20 Jun 2018
Latest development from Caltech helps move photoacoustic technique closer to clinical viability.Lihong Wang's group at Caltech is said to mark a significant step towards ultimate clinical viability of the technique for breast cancer screening.
The system is able to scan an entire breast in 15 seconds, within a single breath-hold of the patient, overcoming one of the previous hurdles of PACT as a potential clinical technique and speeding up the test sufficiently to minimize patient discomfort. The study was published in Nature Communications.
"This is the only single-breath-hold technology that gives us high-contrast, high-resolution, 3-D images of the entire breast," said Wang, a pioneer of photoacoustic techniques at Washington University in St Louis before moving to his current base at Caltech.
PACT involves the use of non-ionizing laser pulses to rapidly, and very briefly, heat up an absorbing target for a short instant of time before allowing it to cool, causing an expansion that in turn creates an ultrasound signal. That signal can then be reconstructed to generate an image showing the distribution of optical absorption inside the target.
The technique is particularly suitable for assessing the optical absorption of endogenous chromophores, including oxygenated and deoxygenated hemoglobin, making it an attractive way to accurate determine the margins of suspected cancerous tumors. However, certain limitations have until now been problematic, according to Wang.
These have included sufficient penetration depth to accommodate most breast sizes and skin colors; the high spatial resolution needed to reveal detailed angiographic structures, with high temporal resolution to minimize motion artifacts; and sufficient sensitivity and contrast-to-noise ratio to detect breast masses.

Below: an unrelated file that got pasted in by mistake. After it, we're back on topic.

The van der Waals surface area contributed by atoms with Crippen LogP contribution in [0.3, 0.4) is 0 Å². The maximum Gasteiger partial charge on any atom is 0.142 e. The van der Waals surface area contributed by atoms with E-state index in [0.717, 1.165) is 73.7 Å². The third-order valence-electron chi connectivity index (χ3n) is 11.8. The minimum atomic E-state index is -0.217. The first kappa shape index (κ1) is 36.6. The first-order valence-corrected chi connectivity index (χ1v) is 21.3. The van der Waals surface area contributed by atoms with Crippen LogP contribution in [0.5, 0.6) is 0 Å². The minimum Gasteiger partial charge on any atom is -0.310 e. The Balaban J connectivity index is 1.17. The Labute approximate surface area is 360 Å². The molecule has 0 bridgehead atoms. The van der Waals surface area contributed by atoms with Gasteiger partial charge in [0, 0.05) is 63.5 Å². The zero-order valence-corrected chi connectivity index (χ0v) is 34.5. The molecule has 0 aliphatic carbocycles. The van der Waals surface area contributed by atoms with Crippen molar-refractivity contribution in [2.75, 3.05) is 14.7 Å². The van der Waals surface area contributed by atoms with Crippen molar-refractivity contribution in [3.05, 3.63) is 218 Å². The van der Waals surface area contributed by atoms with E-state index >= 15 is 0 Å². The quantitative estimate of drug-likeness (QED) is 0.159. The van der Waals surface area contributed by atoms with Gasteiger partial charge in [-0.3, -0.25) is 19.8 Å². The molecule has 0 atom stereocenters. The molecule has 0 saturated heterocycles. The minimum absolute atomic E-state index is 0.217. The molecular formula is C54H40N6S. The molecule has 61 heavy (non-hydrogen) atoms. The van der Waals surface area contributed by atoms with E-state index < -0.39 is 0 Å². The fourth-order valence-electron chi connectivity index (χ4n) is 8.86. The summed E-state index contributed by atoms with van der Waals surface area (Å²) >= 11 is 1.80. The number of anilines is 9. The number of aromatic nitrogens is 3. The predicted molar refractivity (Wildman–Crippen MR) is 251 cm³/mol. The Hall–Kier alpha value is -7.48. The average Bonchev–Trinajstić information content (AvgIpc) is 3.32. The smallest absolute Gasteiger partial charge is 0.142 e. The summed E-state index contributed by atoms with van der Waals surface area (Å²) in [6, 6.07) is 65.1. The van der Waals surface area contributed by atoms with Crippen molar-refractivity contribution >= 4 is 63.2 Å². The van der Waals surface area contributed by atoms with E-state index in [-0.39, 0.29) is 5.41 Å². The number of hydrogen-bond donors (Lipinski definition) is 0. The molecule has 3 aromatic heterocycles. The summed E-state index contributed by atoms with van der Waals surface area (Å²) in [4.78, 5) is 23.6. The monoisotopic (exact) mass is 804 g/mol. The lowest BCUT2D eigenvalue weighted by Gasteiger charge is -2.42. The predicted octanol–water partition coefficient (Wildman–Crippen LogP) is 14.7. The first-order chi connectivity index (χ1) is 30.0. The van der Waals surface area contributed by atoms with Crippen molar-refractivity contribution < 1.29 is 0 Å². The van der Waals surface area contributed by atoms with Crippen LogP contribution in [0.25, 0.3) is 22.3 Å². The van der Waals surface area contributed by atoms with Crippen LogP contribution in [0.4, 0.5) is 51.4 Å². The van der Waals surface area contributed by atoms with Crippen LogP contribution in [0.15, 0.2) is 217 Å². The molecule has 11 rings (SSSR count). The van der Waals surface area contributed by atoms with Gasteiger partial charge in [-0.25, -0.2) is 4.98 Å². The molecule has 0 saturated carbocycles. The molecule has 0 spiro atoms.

Painless, safe and inexpensive
The new platform, termed single breath-hold PACT (SBH-PACT), combines 1064-nanometer illumination with an optimized 512-element ultrasonic transducer array.
"Capitalizing on the optimized illumination method and signal amplification, SBH-PACT achieves sufficient noise-equivalent sensitivity to clearly reveal detailed angiographic structures both inside and outside breast tumors without the use of exogenous contrast agents," commented the team in its published paper.
"SBH-PACT features a deep penetration depth - 4 centimeters in vivo - with high spatial and temporal resolutions of 255 microns in-plane resolution and a 10 Hz 2D frame rate. By scanning the entire breast within a single breath-hold of around 15 seconds, a volumetric image can be acquired and subsequently reconstructed utilizing 3D back-projection with negligible breathing-induced motion artifacts."
In a pilot study, SBH-PACT was used to image eight patients of differing breast sizes and skin pigmentation. The technique identified eight out of nine biopsy-verified tumors present by assessing blood vessel density, without the need for ionizing radiation or exogenous contrast agents. The ninth, and initially undetected, tumor was subsequently revealed by elastographic SBH-PACT, in which the tissues are subjected to suitable strain during PACT assessment - another advantage of a short acquisition time, noted Wang.
The next steps could involve using PACT for imaging other parts of the body, such as assessing vascular tissue in the extremities of a patient with diabetes, as well as clinical translation for breast cancer screening.
"Our goal is to build a dream machine for breast screening, diagnosis, monitoring, and prognosis without any harm to the patient," commented Wang. "We want it to be fast, painless, safe, and inexpensive."